BEIJING, Dec. 27 (Xinhuanet) -- Serious flaws were found in Microsoft's new computer operating system Windows Vista which was released to corporate customers late last month, according to media reports Tuesday.
On Dec. 15, a Russian programmer posted a description of a flaw that makes it possible to increase a person's privileges on all of the company's recent operating systems, including Vista.
Also, a Silicon Valley computer security firm said it had notified Microsoft that it had found that flaw, as well as five other vulnerabilities, including one serious error in the software code underlying the company's new Internet Explorer 7 browser.
The reports said one of the flaws, the browser, is particularly troubling because it potentially means that Web users could become infected with malicious software simply by visiting a booby-trapped site and makes it possible for an attacker to inject rogue software into the Vista-based computer.
Another flaw, the programming, affects older Windows systems too, but Mikko Hypponen, chief research officer for Finnish security research company F-Secure Corp, said vulnerabilities like these are quite common and can be fixed with a software patch, which Microsoft releases on the second Tuesday of each month.
Down playing the event, Hypponen added, "The bottom line is you couldn't use a vulnerability like this to write a worm or hack a Vista system remotely. It's a nonevent in other ways."
Vista, the first major Windows upgrade since Windows XP was launched in 2001, was critical to Microsoft's reputation. It was made available Nov. 30 to businesses that buy Windows licenses in bulk. Consumers generally won't be able to get Vista until Jan. 30.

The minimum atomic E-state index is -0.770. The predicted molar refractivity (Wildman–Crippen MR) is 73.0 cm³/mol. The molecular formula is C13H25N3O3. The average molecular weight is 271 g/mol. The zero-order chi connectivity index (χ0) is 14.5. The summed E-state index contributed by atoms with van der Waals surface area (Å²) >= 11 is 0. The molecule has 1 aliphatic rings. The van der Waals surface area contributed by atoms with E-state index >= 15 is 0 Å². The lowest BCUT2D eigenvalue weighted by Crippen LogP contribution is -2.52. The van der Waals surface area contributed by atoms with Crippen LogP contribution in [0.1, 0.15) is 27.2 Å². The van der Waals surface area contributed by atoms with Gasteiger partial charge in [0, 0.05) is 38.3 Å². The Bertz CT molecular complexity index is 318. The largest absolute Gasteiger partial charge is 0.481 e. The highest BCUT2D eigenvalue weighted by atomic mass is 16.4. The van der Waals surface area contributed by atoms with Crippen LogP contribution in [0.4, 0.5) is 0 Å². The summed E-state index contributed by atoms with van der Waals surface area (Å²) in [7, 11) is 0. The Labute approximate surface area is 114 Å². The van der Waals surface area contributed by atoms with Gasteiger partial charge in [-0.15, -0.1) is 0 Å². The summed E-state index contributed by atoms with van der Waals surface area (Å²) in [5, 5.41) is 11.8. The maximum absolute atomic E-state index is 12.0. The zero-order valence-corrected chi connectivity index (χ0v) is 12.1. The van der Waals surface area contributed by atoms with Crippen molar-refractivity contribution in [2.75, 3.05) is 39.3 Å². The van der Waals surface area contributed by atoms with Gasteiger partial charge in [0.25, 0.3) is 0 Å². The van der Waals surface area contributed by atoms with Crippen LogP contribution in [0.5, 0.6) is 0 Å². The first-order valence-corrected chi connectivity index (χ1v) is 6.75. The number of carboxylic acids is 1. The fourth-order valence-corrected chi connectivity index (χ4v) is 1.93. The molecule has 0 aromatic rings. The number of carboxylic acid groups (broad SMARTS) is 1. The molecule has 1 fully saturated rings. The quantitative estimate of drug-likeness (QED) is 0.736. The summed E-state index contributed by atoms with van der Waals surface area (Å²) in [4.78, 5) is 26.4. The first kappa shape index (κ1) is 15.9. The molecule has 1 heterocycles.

Microsoft has spent millions branding the Vista operating system as the most secure product it has produced, and it is counting on Vista to help turn the tide against a wave of software attacks now plaguing Windows-based computers.
Windows Vista launched to business customers
WASHINGTON, Nov. 30 (Xinhua) -- Microsoft launched Windows Vista, the long-awaited update to the software giant's ubiquitous operating system, for business customers on Thursday.
The company also announced new versions of its Office software suite and Exchange Server messaging system, CNN reported.
More memory not needed for Vista
BEIJING, Nov. 27 -- Microsoft Corp's Vista operating system may do little for shares of Samsung Electronics Co and Hynix Semiconductor Inc, Asia's largest memory-chip makers, because most new computers already have enough memory to run it.
Micron Technology Inc, the biggest American maker of memory chips, and Qimonda AG, Europe's largest, have joined Samsung and Hynix in predicting rising demand because the first major upgrade of Windows since 2001 requires more memory in personal computers. The system will be offered to companies starting on November 30, Bloomberg News reported.